Twenty-Four Hours in a Woman’s Life
The musical adaptation of Stefan Zweig's masterpiece - World premiere
Love and abandonment despite social conventions
Never before had I seen a face in which the passion for play sprang, so bestial, in its cheeky nudity. I was fascinated by this face, which suddenly became dull and extinct, while the ball was fixed on a number. “Says Mrs. C.” This man had just lost everything. He rushed out of the casino. Instinctively, I followed him. Then began 24 hours that would turn my destiny upside down. ”
A woman, recently widowed, throws herself body and soul into a devouring passion for a young man who has just lost everything at the casino. She tells us about this dazzling and unforgettable passion, this raw emotion that hides under the masks, this timeless story of love and abandonment despite social conventions.
Love and abandonment mingle in this timeless story, far from social conventions. This text has been adapted many times for theater and cinema, but never in musical form. And yet, this passion offers exceptional material for music, a great palette of colors commensurate with its heroine.
Austrian writer, playwright, journalist and biographer, Stefan Zweig (1881-1942) studied philosophy and joined the avant-garde movement Jeune Vienne. He published his first story, In the snow, in 1901. Until 1914, he multiplied trips while continuing his writing activities. In the interwar period, he defended the pacifist cause alongside Romain Rolland. In 1934, worried about his Jewish origins, he went into exile in London, then in Brazil. In 1942, desperate for the victories of the Nazis and their allies, he committed suicide with his wife.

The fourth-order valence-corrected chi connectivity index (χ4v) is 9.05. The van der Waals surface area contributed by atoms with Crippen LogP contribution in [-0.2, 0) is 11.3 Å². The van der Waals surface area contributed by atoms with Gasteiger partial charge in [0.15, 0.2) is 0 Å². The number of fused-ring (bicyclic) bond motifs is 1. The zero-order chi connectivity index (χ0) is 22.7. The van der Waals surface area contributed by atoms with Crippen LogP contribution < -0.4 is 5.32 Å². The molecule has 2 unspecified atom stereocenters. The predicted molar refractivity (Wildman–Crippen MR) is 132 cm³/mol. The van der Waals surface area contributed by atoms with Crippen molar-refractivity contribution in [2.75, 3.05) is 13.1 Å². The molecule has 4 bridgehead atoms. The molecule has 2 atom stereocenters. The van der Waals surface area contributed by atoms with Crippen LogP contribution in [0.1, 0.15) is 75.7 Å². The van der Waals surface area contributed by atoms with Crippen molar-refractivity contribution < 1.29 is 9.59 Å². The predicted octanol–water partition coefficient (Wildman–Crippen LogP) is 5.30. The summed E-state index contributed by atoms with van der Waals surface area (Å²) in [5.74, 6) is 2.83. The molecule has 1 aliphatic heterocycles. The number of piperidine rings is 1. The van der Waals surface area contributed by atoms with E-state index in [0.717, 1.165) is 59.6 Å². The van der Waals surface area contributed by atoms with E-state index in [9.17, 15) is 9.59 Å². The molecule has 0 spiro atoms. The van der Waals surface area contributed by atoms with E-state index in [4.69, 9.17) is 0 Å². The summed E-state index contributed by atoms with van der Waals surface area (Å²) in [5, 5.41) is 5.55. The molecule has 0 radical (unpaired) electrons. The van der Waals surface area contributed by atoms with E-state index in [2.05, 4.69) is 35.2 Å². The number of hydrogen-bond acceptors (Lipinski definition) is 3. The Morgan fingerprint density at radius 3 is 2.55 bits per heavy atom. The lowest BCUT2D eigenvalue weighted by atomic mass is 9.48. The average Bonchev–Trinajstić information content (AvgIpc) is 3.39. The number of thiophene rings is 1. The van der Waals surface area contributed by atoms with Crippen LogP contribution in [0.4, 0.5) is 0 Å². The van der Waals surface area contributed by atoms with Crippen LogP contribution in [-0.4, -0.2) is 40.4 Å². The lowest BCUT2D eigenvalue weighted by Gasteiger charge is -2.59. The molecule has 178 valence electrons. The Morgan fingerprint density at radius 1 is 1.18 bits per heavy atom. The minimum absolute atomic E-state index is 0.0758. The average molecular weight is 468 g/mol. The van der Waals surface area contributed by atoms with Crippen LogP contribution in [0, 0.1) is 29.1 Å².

More than 80 years after its publication, Twenty-four Hours In a Woman’s Life, continues to exert its appeal on readers. Stefan Zweig is the most widely read foreign writer in France.
When Zweig met Strauss in 1931, he had no idea that the greatest German composer of the 20th century would choose him, after the death of his accomplice the poet Hofmannsthal, as his new librettist. The result is, thanks to the fruits of a rather miraculous artistic understanding, the opera buffa La Femme silencieuse created in June 1935 (Die Schweigsame Frau).
The era was then under the Nazi dictatorship. Upon learning that Zweig, the Jew from Vienna, had worked with Strauss, the President of the Reich Chamber of Music, Goebbels obtained a ban on the opera and the resignation of the composer who had previously been worshiped.
Stefan Zweig has a sincere and even visceral passion for music, nothing mundane or opportunistic: Bach, Haydn, Mozart … up to Webern. A personal passion further enhanced by the presence of Mahler and Walter like him, Jews. It is also the attendance of the Salzburg Festival where he finds the same Walter, Toscanini or Busoni …
Schubert also appears in a very funeral way: the music of the Wanderer will accompany him until the suicide, decided with his wife, a certain night of February 22, 1942, in Brazil.